EMMS International has supported palliative care work in Malawi for several years. Jane Bates has written a guest blog post for this year’s Universal Health Coverage day which is celebrated on Sunday 12th December 2021.
Jane is Senior Lecturer and Head of the Department of Family Medicine, at Kamuzu University of Health Sciences (formerly College of Medicine) in Blantyre, Malawi. Jane also authored Inspiring Hope, a palliative care guide for churches caring for patients and families, it was published in partnership with EMMS International in 2013.
“Universal health coverage means that all people have access to the health services they need, when and where they need them, without financial hardship. It includes the full range of essential health services, from health promotion to prevention, treatment, rehabilitation, and palliative care.” - WHO
I have helped to establish adult services (Tiyanjane Clinic) and support paediatric services (Umodzi Clinic) through the Palliative Care Support Trust at Queen Elizabeth Central Hospital since 2003. Services have been developed and delivered in partnership with EMMS International over several years, most recently through the METHOD and Chifundo projects which were largely funded by the UK government.
In Malawi, as in many low- and middle-income countries, gaps in primary care leave many households stranded beyond diagnosis without adequate ongoing care. This leaves the serious health-related suffering of those living with life-limiting illnesses such as cancer as one of the most neglected areas in global health today. Palliative care, included within Universal Health Coverage, aims to improve quality of life and reduce serious health-related suffering. Over 80% of the estimated 24 million adults and children in need of palliative care currently live in low- and middle-income countries.
Take, for example, Millika*. Millika is 37 years old. She lives in Blantyre in Malawi with her two school-aged children and her niece. She did piece work for a local scrap merchant, but her work was disturbed when her leg started swelling. She kept working for as long as she could, but eventually, after several trips to the hospital, Millika was told she had advanced cancer. This was not the news she was expecting. Soon after she received her diagnosis, her husband left her. More visits to hospital meant more money needed for transport and to buy some of the drugs the doctors ordered. Millka couldn’t find this money and instead stayed at home, no longer able to work or walk because of her painful, swollen leg.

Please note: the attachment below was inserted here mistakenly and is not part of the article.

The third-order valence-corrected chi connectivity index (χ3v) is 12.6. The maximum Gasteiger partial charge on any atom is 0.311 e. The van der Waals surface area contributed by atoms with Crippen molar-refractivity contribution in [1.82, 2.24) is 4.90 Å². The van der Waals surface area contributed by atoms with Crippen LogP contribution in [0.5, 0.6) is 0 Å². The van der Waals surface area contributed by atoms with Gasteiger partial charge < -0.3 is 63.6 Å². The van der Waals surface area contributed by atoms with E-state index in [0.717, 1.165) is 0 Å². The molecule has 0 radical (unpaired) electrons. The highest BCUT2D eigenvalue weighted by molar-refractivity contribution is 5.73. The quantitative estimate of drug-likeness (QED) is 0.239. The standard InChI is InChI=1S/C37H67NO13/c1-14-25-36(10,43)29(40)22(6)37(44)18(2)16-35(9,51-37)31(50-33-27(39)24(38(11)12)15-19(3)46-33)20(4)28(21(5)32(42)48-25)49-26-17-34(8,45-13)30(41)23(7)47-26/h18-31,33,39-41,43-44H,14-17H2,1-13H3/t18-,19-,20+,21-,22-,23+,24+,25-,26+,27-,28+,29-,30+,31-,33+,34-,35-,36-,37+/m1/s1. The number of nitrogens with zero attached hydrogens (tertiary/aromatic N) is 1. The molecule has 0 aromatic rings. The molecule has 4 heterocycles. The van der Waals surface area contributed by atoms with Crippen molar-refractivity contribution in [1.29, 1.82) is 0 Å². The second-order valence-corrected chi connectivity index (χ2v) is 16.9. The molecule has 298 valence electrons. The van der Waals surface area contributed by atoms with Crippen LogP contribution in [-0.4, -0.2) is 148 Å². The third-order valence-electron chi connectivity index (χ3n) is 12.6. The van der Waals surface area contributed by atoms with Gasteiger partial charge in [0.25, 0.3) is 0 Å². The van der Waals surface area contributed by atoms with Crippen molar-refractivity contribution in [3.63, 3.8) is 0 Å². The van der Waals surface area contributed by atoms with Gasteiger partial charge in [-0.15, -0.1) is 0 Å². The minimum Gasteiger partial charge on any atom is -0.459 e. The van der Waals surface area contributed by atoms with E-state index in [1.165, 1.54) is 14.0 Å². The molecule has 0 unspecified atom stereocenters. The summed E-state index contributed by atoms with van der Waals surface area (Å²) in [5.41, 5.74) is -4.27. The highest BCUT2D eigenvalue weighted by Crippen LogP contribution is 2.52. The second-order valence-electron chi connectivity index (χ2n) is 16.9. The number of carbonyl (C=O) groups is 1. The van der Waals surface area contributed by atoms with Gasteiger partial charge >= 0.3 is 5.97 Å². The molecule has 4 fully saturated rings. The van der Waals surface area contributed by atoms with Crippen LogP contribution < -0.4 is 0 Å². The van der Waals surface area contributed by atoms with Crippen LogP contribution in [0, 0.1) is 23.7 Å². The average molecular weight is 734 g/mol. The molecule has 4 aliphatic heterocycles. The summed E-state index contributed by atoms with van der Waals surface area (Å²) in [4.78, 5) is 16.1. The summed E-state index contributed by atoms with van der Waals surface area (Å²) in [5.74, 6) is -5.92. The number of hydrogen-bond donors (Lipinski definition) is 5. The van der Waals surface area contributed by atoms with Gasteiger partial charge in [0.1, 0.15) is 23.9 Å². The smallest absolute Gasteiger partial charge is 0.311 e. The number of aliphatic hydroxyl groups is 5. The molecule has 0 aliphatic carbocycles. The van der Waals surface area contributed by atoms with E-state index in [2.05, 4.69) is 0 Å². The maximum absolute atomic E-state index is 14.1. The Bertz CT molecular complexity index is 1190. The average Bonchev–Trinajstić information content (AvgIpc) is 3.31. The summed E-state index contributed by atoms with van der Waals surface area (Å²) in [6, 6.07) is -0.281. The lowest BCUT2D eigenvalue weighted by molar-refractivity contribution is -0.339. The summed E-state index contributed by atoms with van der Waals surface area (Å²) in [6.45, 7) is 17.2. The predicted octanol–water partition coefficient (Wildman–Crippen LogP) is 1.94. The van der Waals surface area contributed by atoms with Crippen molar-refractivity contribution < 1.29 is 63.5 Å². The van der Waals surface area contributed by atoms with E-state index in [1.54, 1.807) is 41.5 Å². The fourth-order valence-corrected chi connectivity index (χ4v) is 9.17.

Working with patients and families such as Millika for the last 19 years led to my PhD research, through which I have been able to conduct and publish robust research to improve an understanding of and provide evidence for the cost-effectiveness of palliative care in Malawi. A newly developed cost survey was used to gather cost and quality of life outcomes from households affected by advanced cancer. I was particularly focusing on whether the provision of palliative care can protect families from some of the out-of-pocket expenditure on healthcare which they can incur.
In my research, I found that over 60% of households in Blantyre, Malawi, with a patient with a life-limiting diagnosis, faced catastrophic costs within six months after their diagnosis. However, this was reduced where they had received palliative care, as was the need to sell assets to raise money to pay for healthcare. Patients and family carers told the story of their illness through a participatory photographic method called Photovoice. The research assessed the wellbeing of patients, which was understood as having courage, improving function and being included in the community. Palliative care was valued where medication reduced pain – as Millika said, ‘I now work properly on my business and all my household chores after receiving medication’. Through hands-on care and counselling, palliative care reduced both poverty and discrimination. Access to palliative care was limited and larger studies in Malawi and other settings are needed in future.
*not her real name (photo used with permission)
EMMS International and its partners remain committed to promoting universal health coverage, including palliative care – care for all, always. Your continued support makes that a reality.